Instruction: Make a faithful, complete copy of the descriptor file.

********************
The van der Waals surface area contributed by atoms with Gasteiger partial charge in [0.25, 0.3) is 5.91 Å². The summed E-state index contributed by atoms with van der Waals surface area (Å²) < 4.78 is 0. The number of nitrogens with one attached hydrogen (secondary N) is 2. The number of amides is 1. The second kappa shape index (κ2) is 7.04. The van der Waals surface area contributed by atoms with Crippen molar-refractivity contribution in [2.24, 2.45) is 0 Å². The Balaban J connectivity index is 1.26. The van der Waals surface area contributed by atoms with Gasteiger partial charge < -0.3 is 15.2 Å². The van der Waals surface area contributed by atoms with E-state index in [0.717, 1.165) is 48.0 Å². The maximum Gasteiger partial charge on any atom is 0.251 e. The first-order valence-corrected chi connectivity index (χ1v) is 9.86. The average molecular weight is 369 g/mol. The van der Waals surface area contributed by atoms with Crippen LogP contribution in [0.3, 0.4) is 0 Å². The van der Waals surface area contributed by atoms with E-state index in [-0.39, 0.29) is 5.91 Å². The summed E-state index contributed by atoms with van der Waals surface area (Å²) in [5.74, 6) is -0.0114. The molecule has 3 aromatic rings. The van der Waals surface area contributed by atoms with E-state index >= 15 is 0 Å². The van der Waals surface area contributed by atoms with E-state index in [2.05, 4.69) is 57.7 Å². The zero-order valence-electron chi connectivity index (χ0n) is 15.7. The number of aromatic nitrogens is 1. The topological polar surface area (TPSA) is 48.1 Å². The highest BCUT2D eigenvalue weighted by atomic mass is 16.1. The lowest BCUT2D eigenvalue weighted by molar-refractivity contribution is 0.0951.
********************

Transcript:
The van der Waals surface area contributed by atoms with Gasteiger partial charge in [0.25, 0.3) is 5.91 Å². The summed E-state index contributed by atoms with van der Waals surface area (Å²) < 4.78 is 0. The number of nitrogens with one attached hydrogen (secondary N) is 2. The number of amides is 1. The second kappa shape index (κ2) is 7.04. The van der Waals surface area contributed by atoms with Crippen molar-refractivity contribution in [2.24, 2.45) is 0 Å². The Balaban J connectivity index is 1.26. The van der Waals surface area contributed by atoms with Gasteiger partial charge < -0.3 is 15.2 Å². The van der Waals surface area contributed by atoms with E-state index in [0.717, 1.165) is 48.0 Å². The maximum Gasteiger partial charge on any atom is 0.251 e. The first-order valence-corrected chi connectivity index (χ1v) is 9.86. The average molecular weight is 369 g/mol. The van der Waals surface area contributed by atoms with Crippen LogP contribution in [0.3, 0.4) is 0 Å². The van der Waals surface area contributed by atoms with E-state index in [-0.39, 0.29) is 5.91 Å². The summed E-state index contributed by atoms with van der Waals surface area (Å²) in [5.74, 6) is -0.0114. The molecule has 3 aromatic rings. The van der Waals surface area contributed by atoms with E-state index >= 15 is 0 Å². The van der Waals surface area contributed by atoms with E-state index in [2.05, 4.69) is 57.7 Å². The zero-order valence-electron chi connectivity index (χ0n) is 15.7. The number of aromatic nitrogens is 1. The topological polar surface area (TPSA) is 48.1 Å². The highest BCUT2D eigenvalue weighted by atomic mass is 16.1. The lowest BCUT2D eigenvalue weighted by molar-refractivity contribution is 0.0951.